I’d like to (re)introduce Flow Core users to the Amnis ImageStream MK II, an imaging flow cytometer. With the ImageStream, individual cells are illuminated by both a brightfield source and 405 nm, 488 nm, 561 nm, and 642 nm lasers at 20x, 40x, or 60x magnification. The ImageStream combines the throughput and quantitative ability of flow cytometry with the detailed imagery of microscopy. This instrument was installed in early September 2020, when our staffing levels didn’t allow us to fully promote or support widespread usage. However, now our Imagestream expertise and current staffing provide us with the opportunity to support increased user demand.

Potential applications are diverse, and analysis can range from spot counting for H2AX DNA damage or number of internalized fungi to shape change based on nuclear or cell surface morphology. Cell subpopulations can be defined not only by signal intensity, but by the localization or colocalization of fluorescent probes on, in, or between cells, even for rare phenotypes in highly heterogenous samples. Current instrument uses include three main emphases: phagocytosis and internalization, antigen localization and colocalization, and cell-cell contact within immune synapses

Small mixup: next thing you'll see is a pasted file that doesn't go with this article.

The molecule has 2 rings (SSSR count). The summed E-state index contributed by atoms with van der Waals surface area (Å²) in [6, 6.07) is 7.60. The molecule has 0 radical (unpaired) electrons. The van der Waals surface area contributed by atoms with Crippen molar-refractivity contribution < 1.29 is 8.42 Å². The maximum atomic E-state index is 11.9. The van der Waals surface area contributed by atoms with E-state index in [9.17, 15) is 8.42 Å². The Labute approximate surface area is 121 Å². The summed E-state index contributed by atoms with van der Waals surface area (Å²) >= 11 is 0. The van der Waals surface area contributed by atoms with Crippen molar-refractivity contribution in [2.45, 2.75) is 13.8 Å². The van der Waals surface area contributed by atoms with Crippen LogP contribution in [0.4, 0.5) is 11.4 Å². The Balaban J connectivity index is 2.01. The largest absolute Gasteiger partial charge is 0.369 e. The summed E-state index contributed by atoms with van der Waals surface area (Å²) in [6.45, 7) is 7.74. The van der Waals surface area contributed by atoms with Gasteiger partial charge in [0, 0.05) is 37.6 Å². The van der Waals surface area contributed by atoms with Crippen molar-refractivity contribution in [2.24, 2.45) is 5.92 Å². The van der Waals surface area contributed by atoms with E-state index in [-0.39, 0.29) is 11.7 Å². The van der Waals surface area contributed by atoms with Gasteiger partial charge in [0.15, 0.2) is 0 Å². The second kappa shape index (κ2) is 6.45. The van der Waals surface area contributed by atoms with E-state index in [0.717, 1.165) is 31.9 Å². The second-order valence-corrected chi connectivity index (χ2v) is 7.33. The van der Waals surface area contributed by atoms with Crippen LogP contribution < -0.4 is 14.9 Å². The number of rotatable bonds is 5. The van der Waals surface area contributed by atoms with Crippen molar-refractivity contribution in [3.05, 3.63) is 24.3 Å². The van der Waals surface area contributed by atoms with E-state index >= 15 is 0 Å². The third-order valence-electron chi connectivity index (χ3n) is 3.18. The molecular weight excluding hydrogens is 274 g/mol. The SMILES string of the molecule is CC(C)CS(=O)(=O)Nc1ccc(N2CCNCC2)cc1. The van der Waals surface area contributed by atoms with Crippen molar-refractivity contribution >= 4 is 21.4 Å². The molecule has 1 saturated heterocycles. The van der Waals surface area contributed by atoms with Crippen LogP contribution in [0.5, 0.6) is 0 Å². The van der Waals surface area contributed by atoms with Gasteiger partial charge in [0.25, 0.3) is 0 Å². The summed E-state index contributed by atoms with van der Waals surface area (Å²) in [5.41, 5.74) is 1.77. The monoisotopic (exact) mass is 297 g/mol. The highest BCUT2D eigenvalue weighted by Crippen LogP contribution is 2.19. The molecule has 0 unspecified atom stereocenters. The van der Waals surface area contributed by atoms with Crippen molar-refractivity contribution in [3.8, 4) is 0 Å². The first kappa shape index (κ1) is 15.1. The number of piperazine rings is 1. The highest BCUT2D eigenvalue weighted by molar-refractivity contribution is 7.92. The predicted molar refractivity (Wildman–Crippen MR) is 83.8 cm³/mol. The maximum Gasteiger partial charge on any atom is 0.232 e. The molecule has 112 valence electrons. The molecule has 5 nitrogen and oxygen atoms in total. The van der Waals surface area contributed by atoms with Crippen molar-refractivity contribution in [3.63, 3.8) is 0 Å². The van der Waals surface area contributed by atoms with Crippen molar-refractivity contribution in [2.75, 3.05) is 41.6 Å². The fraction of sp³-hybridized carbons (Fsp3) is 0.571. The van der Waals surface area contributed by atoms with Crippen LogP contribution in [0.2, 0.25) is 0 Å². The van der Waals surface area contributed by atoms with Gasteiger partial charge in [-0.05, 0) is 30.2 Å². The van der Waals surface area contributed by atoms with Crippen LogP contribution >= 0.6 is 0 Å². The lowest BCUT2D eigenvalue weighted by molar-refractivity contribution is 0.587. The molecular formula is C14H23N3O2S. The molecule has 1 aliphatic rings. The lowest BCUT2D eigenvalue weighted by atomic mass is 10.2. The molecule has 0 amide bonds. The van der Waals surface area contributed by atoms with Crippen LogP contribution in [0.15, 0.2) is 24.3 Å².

See some data from UofU researchers here. –> Amnis Imagestream overview

If you’re interested in learning more about the ImageStream MK II, please reach out to the Flow Core or specifically Josh Monts jmonts@cores.utah.edu for more information, and you can also check out this link to a few videos: https://flowcytometry.cores.utah.edu/instruments/image-cytometers/.